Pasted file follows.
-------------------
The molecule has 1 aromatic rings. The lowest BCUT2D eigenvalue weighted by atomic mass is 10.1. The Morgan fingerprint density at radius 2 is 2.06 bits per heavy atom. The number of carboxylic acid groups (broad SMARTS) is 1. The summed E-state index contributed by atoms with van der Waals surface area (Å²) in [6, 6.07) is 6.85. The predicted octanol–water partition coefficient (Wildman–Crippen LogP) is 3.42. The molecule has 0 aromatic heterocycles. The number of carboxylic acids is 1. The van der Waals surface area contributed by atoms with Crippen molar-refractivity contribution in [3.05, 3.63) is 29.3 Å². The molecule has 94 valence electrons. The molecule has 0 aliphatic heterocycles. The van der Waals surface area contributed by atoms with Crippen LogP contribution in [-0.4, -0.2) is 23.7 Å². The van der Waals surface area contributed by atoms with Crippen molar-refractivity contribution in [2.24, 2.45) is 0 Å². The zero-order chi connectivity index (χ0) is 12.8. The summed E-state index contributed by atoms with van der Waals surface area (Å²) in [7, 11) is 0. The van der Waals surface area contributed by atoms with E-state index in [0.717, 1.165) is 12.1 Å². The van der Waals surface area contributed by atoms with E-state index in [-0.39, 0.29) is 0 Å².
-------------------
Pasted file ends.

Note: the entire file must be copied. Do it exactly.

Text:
The molecule has 1 aromatic rings. The lowest BCUT2D eigenvalue weighted by atomic mass is 10.1. The Morgan fingerprint density at radius 2 is 2.06 bits per heavy atom. The number of carboxylic acid groups (broad SMARTS) is 1. The summed E-state index contributed by atoms with van der Waals surface area (Å²) in [6, 6.07) is 6.85. The predicted octanol–water partition coefficient (Wildman–Crippen LogP) is 3.42. The molecule has 0 aromatic heterocycles. The number of carboxylic acids is 1. The van der Waals surface area contributed by atoms with Crippen molar-refractivity contribution in [3.05, 3.63) is 29.3 Å². The molecule has 94 valence electrons. The molecule has 0 aliphatic heterocycles. The van der Waals surface area contributed by atoms with Crippen LogP contribution in [-0.4, -0.2) is 23.7 Å². The van der Waals surface area contributed by atoms with Crippen molar-refractivity contribution in [2.24, 2.45) is 0 Å². The zero-order chi connectivity index (χ0) is 12.8. The summed E-state index contributed by atoms with van der Waals surface area (Å²) in [7, 11) is 0. The van der Waals surface area contributed by atoms with E-state index in [0.717, 1.165) is 12.1 Å². The van der Waals surface area contributed by atoms with E-state index in [-0.39, 0.29) is 0 Å².